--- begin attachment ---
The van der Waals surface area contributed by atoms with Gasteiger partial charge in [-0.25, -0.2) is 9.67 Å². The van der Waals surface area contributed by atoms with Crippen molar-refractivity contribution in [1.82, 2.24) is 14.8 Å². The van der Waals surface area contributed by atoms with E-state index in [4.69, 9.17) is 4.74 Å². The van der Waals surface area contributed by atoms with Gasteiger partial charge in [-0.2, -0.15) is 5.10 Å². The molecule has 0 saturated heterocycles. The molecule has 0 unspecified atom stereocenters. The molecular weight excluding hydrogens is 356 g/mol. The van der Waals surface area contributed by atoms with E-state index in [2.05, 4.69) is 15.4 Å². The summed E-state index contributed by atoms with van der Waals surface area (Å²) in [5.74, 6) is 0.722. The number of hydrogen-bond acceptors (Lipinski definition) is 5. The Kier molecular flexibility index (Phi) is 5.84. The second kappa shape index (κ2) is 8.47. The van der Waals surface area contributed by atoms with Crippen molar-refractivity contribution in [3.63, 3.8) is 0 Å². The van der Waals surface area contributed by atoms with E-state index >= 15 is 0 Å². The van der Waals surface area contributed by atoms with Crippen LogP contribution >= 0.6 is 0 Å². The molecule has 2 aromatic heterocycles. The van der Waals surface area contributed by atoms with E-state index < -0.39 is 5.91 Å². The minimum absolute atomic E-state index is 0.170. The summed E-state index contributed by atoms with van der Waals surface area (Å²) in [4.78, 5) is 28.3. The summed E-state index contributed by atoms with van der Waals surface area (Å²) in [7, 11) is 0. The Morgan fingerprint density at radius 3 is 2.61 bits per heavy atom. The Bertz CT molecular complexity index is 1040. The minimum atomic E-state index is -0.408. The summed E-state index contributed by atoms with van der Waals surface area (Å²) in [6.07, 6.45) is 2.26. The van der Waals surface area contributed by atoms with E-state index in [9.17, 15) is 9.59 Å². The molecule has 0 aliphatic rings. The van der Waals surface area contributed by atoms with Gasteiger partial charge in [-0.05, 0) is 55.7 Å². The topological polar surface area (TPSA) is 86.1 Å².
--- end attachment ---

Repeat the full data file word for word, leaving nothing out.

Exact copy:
The van der Waals surface area contributed by atoms with Gasteiger partial charge in [-0.25, -0.2) is 9.67 Å². The van der Waals surface area contributed by atoms with Crippen molar-refractivity contribution in [1.82, 2.24) is 14.8 Å². The van der Waals surface area contributed by atoms with E-state index in [4.69, 9.17) is 4.74 Å². The van der Waals surface area contributed by atoms with Gasteiger partial charge in [-0.2, -0.15) is 5.10 Å². The molecule has 0 saturated heterocycles. The molecule has 0 unspecified atom stereocenters. The molecular weight excluding hydrogens is 356 g/mol. The van der Waals surface area contributed by atoms with E-state index in [2.05, 4.69) is 15.4 Å². The summed E-state index contributed by atoms with van der Waals surface area (Å²) in [5.74, 6) is 0.722. The number of hydrogen-bond acceptors (Lipinski definition) is 5. The Kier molecular flexibility index (Phi) is 5.84. The second kappa shape index (κ2) is 8.47. The van der Waals surface area contributed by atoms with Crippen molar-refractivity contribution in [3.63, 3.8) is 0 Å². The van der Waals surface area contributed by atoms with E-state index >= 15 is 0 Å². The van der Waals surface area contributed by atoms with Crippen LogP contribution >= 0.6 is 0 Å². The molecule has 2 aromatic heterocycles. The van der Waals surface area contributed by atoms with E-state index < -0.39 is 5.91 Å². The minimum absolute atomic E-state index is 0.170. The summed E-state index contributed by atoms with van der Waals surface area (Å²) in [4.78, 5) is 28.3. The summed E-state index contributed by atoms with van der Waals surface area (Å²) in [7, 11) is 0. The Morgan fingerprint density at radius 3 is 2.61 bits per heavy atom. The Bertz CT molecular complexity index is 1040. The minimum atomic E-state index is -0.408. The summed E-state index contributed by atoms with van der Waals surface area (Å²) in [6.07, 6.45) is 2.26. The van der Waals surface area contributed by atoms with E-state index in [9.17, 15) is 9.59 Å². The molecule has 0 aliphatic rings. The van der Waals surface area contributed by atoms with Gasteiger partial charge in [-0.05, 0) is 55.7 Å². The topological polar surface area (TPSA) is 86.1 Å².